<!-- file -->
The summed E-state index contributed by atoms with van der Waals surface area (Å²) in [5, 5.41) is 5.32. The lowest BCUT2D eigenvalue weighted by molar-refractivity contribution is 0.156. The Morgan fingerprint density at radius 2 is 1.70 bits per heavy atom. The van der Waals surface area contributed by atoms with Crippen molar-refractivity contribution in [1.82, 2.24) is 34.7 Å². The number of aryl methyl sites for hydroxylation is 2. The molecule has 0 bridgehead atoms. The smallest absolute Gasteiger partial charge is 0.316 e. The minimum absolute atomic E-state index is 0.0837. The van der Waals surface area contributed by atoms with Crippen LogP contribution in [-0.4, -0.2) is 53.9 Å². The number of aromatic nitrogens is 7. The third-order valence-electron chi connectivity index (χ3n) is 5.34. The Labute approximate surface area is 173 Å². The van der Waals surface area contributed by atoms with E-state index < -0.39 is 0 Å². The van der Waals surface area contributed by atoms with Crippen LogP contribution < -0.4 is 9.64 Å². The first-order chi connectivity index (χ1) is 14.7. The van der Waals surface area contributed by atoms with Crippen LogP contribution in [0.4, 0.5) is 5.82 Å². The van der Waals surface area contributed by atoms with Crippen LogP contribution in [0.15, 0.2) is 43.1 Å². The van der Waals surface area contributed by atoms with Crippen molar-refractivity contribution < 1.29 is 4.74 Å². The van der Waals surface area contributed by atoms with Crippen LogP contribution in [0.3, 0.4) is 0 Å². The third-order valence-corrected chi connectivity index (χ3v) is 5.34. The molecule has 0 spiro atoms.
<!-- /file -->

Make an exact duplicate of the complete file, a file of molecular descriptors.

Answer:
The summed E-state index contributed by atoms with van der Waals surface area (Å²) in [5, 5.41) is 5.32. The lowest BCUT2D eigenvalue weighted by molar-refractivity contribution is 0.156. The Morgan fingerprint density at radius 2 is 1.70 bits per heavy atom. The van der Waals surface area contributed by atoms with Crippen molar-refractivity contribution in [1.82, 2.24) is 34.7 Å². The number of aryl methyl sites for hydroxylation is 2. The molecule has 0 bridgehead atoms. The smallest absolute Gasteiger partial charge is 0.316 e. The minimum absolute atomic E-state index is 0.0837. The van der Waals surface area contributed by atoms with Crippen LogP contribution in [-0.4, -0.2) is 53.9 Å². The number of aromatic nitrogens is 7. The third-order valence-electron chi connectivity index (χ3n) is 5.34. The Labute approximate surface area is 173 Å². The van der Waals surface area contributed by atoms with E-state index < -0.39 is 0 Å². The van der Waals surface area contributed by atoms with Crippen LogP contribution < -0.4 is 9.64 Å². The first-order chi connectivity index (χ1) is 14.7. The van der Waals surface area contributed by atoms with Crippen LogP contribution in [0.4, 0.5) is 5.82 Å². The van der Waals surface area contributed by atoms with Crippen LogP contribution in [0.15, 0.2) is 43.1 Å². The van der Waals surface area contributed by atoms with Crippen molar-refractivity contribution < 1.29 is 4.74 Å². The van der Waals surface area contributed by atoms with Crippen LogP contribution in [0.3, 0.4) is 0 Å². The third-order valence-corrected chi connectivity index (χ3v) is 5.34. The molecule has 0 spiro atoms.